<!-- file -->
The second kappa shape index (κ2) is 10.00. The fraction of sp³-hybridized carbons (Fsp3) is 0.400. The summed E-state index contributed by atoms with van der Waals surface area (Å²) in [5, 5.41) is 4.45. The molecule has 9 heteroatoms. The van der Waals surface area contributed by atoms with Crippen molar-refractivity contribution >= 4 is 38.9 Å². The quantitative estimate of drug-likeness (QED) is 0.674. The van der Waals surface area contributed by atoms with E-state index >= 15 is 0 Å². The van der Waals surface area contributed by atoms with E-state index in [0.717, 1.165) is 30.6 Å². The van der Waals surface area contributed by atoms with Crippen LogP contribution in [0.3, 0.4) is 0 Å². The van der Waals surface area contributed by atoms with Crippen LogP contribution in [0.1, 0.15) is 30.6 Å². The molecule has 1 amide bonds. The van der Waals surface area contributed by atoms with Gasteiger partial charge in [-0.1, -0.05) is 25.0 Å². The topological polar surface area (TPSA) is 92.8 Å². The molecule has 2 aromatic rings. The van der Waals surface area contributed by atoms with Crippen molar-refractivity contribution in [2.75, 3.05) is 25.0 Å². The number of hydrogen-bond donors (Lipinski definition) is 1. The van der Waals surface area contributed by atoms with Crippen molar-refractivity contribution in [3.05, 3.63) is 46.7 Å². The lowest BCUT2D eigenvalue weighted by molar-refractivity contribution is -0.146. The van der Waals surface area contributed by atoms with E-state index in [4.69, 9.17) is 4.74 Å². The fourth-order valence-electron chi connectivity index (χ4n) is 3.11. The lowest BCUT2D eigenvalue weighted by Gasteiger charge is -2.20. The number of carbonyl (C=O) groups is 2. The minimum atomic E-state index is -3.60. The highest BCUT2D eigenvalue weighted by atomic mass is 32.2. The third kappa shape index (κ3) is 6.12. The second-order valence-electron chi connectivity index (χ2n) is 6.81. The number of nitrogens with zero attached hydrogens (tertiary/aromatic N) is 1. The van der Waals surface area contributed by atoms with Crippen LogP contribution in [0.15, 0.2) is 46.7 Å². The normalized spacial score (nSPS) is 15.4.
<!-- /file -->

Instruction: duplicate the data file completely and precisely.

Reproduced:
The second kappa shape index (κ2) is 10.00. The fraction of sp³-hybridized carbons (Fsp3) is 0.400. The summed E-state index contributed by atoms with van der Waals surface area (Å²) in [5, 5.41) is 4.45. The molecule has 9 heteroatoms. The van der Waals surface area contributed by atoms with Crippen molar-refractivity contribution >= 4 is 38.9 Å². The quantitative estimate of drug-likeness (QED) is 0.674. The van der Waals surface area contributed by atoms with E-state index >= 15 is 0 Å². The van der Waals surface area contributed by atoms with E-state index in [0.717, 1.165) is 30.6 Å². The van der Waals surface area contributed by atoms with Crippen LogP contribution in [0.3, 0.4) is 0 Å². The van der Waals surface area contributed by atoms with Crippen LogP contribution in [0.1, 0.15) is 30.6 Å². The molecule has 1 amide bonds. The van der Waals surface area contributed by atoms with Gasteiger partial charge in [-0.1, -0.05) is 25.0 Å². The topological polar surface area (TPSA) is 92.8 Å². The molecule has 2 aromatic rings. The van der Waals surface area contributed by atoms with Crippen molar-refractivity contribution in [2.75, 3.05) is 25.0 Å². The number of hydrogen-bond donors (Lipinski definition) is 1. The van der Waals surface area contributed by atoms with Crippen molar-refractivity contribution in [3.05, 3.63) is 46.7 Å². The lowest BCUT2D eigenvalue weighted by molar-refractivity contribution is -0.146. The van der Waals surface area contributed by atoms with E-state index in [4.69, 9.17) is 4.74 Å². The fourth-order valence-electron chi connectivity index (χ4n) is 3.11. The lowest BCUT2D eigenvalue weighted by Gasteiger charge is -2.20. The number of carbonyl (C=O) groups is 2. The minimum atomic E-state index is -3.60. The highest BCUT2D eigenvalue weighted by atomic mass is 32.2. The third kappa shape index (κ3) is 6.12. The second-order valence-electron chi connectivity index (χ2n) is 6.81. The number of nitrogens with zero attached hydrogens (tertiary/aromatic N) is 1. The van der Waals surface area contributed by atoms with Crippen LogP contribution in [0.15, 0.2) is 46.7 Å². The normalized spacial score (nSPS) is 15.4.